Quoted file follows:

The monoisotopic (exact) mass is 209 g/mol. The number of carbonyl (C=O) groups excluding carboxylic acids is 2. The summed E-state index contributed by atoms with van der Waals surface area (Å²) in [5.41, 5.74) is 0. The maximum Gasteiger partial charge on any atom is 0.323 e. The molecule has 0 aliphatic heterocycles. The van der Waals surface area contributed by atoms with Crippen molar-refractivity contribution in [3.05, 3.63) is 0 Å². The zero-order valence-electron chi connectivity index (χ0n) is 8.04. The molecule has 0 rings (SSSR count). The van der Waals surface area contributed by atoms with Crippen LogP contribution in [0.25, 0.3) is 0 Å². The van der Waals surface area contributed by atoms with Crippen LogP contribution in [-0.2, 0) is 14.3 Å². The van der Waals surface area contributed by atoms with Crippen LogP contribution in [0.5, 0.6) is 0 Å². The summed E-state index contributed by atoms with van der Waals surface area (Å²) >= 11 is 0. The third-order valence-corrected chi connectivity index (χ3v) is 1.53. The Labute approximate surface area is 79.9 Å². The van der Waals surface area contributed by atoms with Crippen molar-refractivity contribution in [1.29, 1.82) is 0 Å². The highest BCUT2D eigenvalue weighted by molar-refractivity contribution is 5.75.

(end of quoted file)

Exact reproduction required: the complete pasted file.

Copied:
The monoisotopic (exact) mass is 209 g/mol. The number of carbonyl (C=O) groups excluding carboxylic acids is 2. The summed E-state index contributed by atoms with van der Waals surface area (Å²) in [5.41, 5.74) is 0. The maximum Gasteiger partial charge on any atom is 0.323 e. The molecule has 0 aliphatic heterocycles. The van der Waals surface area contributed by atoms with Crippen molar-refractivity contribution in [3.05, 3.63) is 0 Å². The zero-order valence-electron chi connectivity index (χ0n) is 8.04. The molecule has 0 rings (SSSR count). The van der Waals surface area contributed by atoms with Crippen LogP contribution in [0.25, 0.3) is 0 Å². The van der Waals surface area contributed by atoms with Crippen LogP contribution in [-0.2, 0) is 14.3 Å². The van der Waals surface area contributed by atoms with Crippen LogP contribution in [0.5, 0.6) is 0 Å². The summed E-state index contributed by atoms with van der Waals surface area (Å²) >= 11 is 0. The third-order valence-corrected chi connectivity index (χ3v) is 1.53. The Labute approximate surface area is 79.9 Å². The van der Waals surface area contributed by atoms with Crippen molar-refractivity contribution in [1.29, 1.82) is 0 Å². The highest BCUT2D eigenvalue weighted by molar-refractivity contribution is 5.75.